Perceptible and acceptable difference in color
Appraising color variance is of great interest in dentistry and reinforced by increasing esthetic demands of patients and dental professionals. Determining color difference thresholds for both perceptibility (just noticeable differences) and acceptability (higher differences called acceptable color differences or color tolerances) are of great importance in advancing dental research in areas that include bleaching efficacy, color stability and dental shade.
According to scientists publishing in the March/April 2015 issue of the Journal of Esthetic and Restorative Dentistry, perceptibility and acceptability thresholds can be helpful aides for selecting dental materials, as well as to evaluate their clinical performance, interpret visual and instrumental findings in clinical dentistry and dental research and assist in standards development.
To determine human color perceptibility and acceptability thresholds of dental ceramic in a simulated clinical setting, scientists at the University of Texas School of Dentistry at Houston coordinated a prospective study carried out at seven research sites around the world—Spain, Brazil, Germany, Hungary, U.S., Japan and Saudi Arabia. Scientists sought to determine at what point observers in the study differentiate a change in color of a dental ceramic and what on average is an acceptable change.
To investigate, scientists measured and calculated color values for 63 monochromatic ceramic specimens within the tooth color range. The specimens were then combined into specimen pairs. Of possible specimen pairs (1,953), 60 were selected for observation and further divided into three sets of 20 specimen pairs. The three sets were medium to light shades; medium to dark shades; and dark shades.
Five groups of five observers each—dentists, dental students, dental auxiliaries, dental technicians and lay people—were recruited from each of the seven research sites for a total of 175 evaluating participants. Each had normal color vision and passed a dental color matching competency test. Once scientists randomized the order of specimen pairs with each of the three sets, they presented specimen pairs in the same order to all observers and performed color comparisons using a viewing booth under standardized settings.
“Can you see a difference in color between these two specimens?” If the answer was yes to this perceptibility threshold question, scientists asked the acceptability question: “Would you consider this difference in color acceptable in a patient’s mouth?” Fifty percent “yes” responses were considered as the threshold level by the researchers.
Among results were differences between perceptibility thresholds and acceptability thresholds among groups of observers and among research sites. Perceptibility threshold differences by observer group revealed differences among the dentist, dental auxiliaries, dental technician and lay groups as compared with the perceptibility threshold for all observers. The acceptability threshold for dentists, dental students and auxiliaries was not significantly different. Dental technicians were more discriminating, whereas lay people were less discriminating compared with the overall acceptability threshold found.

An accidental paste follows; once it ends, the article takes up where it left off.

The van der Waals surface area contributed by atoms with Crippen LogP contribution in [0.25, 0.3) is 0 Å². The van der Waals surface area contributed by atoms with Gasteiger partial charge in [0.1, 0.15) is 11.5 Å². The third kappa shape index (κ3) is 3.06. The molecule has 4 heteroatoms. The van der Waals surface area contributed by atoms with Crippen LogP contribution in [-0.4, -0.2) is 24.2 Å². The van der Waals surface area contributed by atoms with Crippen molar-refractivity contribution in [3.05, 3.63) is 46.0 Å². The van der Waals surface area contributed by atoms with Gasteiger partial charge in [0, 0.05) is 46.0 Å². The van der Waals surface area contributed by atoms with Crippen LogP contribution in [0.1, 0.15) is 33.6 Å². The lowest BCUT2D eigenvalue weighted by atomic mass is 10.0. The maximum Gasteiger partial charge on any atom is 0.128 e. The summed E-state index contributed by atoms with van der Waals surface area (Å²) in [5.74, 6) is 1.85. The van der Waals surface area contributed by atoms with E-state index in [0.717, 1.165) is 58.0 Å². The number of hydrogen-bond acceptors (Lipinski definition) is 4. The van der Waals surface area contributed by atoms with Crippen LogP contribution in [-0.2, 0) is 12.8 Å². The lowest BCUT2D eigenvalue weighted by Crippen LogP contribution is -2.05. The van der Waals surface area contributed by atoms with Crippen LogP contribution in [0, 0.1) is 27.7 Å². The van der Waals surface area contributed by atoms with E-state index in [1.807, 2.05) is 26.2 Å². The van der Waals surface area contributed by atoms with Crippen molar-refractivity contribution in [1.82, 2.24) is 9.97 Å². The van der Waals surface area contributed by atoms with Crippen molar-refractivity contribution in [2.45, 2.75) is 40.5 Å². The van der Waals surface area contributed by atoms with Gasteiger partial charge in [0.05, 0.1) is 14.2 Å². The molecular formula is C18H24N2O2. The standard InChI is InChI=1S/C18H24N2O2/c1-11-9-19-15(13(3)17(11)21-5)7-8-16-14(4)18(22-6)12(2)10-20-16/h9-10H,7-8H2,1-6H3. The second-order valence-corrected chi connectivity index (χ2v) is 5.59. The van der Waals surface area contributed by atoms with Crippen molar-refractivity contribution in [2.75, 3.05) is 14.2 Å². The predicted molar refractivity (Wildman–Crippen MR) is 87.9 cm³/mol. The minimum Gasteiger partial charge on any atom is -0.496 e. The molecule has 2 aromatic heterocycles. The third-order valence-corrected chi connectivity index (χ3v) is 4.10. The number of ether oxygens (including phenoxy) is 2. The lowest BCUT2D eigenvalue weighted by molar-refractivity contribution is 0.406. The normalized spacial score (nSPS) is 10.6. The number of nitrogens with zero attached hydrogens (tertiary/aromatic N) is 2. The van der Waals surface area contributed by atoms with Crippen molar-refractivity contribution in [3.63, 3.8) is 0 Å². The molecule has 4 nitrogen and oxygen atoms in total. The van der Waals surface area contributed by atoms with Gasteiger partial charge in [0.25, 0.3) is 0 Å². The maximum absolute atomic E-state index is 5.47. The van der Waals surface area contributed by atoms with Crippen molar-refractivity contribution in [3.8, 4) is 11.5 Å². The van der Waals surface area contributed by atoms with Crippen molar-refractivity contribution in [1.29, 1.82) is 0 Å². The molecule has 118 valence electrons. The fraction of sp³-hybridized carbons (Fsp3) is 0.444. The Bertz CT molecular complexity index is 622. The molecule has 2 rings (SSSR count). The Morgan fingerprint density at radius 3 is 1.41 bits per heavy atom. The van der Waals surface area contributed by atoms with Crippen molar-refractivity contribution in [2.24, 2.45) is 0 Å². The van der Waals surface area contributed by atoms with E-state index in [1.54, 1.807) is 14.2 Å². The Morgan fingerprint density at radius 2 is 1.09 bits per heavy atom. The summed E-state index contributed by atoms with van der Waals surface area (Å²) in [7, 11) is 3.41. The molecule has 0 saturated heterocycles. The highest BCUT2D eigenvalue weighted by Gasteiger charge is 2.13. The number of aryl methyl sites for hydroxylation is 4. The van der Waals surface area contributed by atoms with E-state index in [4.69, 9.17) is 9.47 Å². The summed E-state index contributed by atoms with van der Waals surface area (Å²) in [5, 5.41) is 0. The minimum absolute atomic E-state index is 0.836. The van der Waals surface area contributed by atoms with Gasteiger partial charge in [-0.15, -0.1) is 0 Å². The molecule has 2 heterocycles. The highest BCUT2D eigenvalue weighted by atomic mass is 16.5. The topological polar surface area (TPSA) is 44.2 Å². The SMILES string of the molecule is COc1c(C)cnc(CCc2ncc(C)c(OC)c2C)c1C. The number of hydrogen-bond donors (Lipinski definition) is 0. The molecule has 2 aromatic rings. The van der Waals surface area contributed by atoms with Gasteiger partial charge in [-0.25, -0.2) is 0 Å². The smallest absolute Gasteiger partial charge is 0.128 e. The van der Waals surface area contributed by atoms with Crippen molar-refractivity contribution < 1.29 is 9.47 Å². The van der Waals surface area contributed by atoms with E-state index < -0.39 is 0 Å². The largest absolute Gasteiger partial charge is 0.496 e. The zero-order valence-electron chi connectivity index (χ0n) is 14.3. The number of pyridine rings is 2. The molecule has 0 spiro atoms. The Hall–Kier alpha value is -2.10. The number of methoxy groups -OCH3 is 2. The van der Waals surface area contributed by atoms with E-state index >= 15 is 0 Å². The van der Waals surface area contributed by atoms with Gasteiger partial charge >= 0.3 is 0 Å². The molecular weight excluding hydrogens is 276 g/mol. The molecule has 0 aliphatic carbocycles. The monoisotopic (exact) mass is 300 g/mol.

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Despite instrumental methods of color evaluation, visual color matching is still the primary method for selecting and evaluating the color of teeth and restorations. Although accurate shade matching is essential to successful clinical practice, dentists’ visual perception is not routinely tested or systematically trained.
Finding that most studies focus on the physical and physiological variables that limit proper color selection, researchers at the University of Sao Paulo, Brazil, conducted a study to investigate the effects of an individual’s emotional aspects on color discrimination. They aimed to investigate color discrimination among dental students with regard to gender, symptoms of anxiety and depression and quality of life. Considering previous research showing potential effects of estrogenic activity, the scientists also evaluated whether the use of hormonal contraceptives might affect color perception.
The research team analyzed perception of color discrimination by exploring differences among 61 dental student volunteers (45 women and 16 men) without color perception-deficiency. From 25 sets of swatches, the volunteers were asked to group together identical swatches displaying the colors of blue, red and green at five different levels of saturation, as well as an achromatic set (gray), and a beige set representing colors similar to teeth.
Researchers assessed volunteers for the presence and severity of anxiety and depression symptoms, quality of life and psychological factors via well-recognized diagnostic tools and a psychiatrist who was part of the research team. Women were asked about hormonal contraceptive use. Each volunteer was also asked about their physical health and activities associated with the visual arts.